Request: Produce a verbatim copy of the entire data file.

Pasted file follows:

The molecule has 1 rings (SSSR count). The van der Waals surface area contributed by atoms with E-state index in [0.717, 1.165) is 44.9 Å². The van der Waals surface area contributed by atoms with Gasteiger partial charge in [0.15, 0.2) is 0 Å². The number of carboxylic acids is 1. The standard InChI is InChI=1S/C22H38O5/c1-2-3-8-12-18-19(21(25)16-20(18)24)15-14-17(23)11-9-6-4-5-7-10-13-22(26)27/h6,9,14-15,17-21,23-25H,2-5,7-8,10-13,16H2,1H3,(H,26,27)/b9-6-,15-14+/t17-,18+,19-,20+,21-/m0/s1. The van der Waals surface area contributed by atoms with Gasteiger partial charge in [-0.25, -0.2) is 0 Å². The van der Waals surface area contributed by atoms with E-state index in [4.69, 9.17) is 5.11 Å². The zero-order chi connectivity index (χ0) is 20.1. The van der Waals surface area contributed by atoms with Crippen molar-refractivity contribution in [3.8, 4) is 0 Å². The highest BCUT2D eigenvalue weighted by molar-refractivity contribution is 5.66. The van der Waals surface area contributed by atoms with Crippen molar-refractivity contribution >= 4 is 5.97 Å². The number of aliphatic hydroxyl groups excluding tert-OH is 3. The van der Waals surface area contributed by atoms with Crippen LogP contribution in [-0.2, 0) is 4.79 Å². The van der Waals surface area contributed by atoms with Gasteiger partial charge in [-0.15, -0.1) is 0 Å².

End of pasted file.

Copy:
The molecule has 1 rings (SSSR count). The van der Waals surface area contributed by atoms with E-state index in [0.717, 1.165) is 44.9 Å². The van der Waals surface area contributed by atoms with Gasteiger partial charge in [0.15, 0.2) is 0 Å². The number of carboxylic acids is 1. The standard InChI is InChI=1S/C22H38O5/c1-2-3-8-12-18-19(21(25)16-20(18)24)15-14-17(23)11-9-6-4-5-7-10-13-22(26)27/h6,9,14-15,17-21,23-25H,2-5,7-8,10-13,16H2,1H3,(H,26,27)/b9-6-,15-14+/t17-,18+,19-,20+,21-/m0/s1. The van der Waals surface area contributed by atoms with Gasteiger partial charge in [-0.25, -0.2) is 0 Å². The van der Waals surface area contributed by atoms with E-state index in [4.69, 9.17) is 5.11 Å². The zero-order chi connectivity index (χ0) is 20.1. The van der Waals surface area contributed by atoms with Crippen molar-refractivity contribution in [3.8, 4) is 0 Å². The highest BCUT2D eigenvalue weighted by molar-refractivity contribution is 5.66. The van der Waals surface area contributed by atoms with Crippen molar-refractivity contribution >= 4 is 5.97 Å². The number of aliphatic hydroxyl groups excluding tert-OH is 3. The van der Waals surface area contributed by atoms with Crippen LogP contribution in [-0.2, 0) is 4.79 Å². The van der Waals surface area contributed by atoms with Gasteiger partial charge in [-0.15, -0.1) is 0 Å².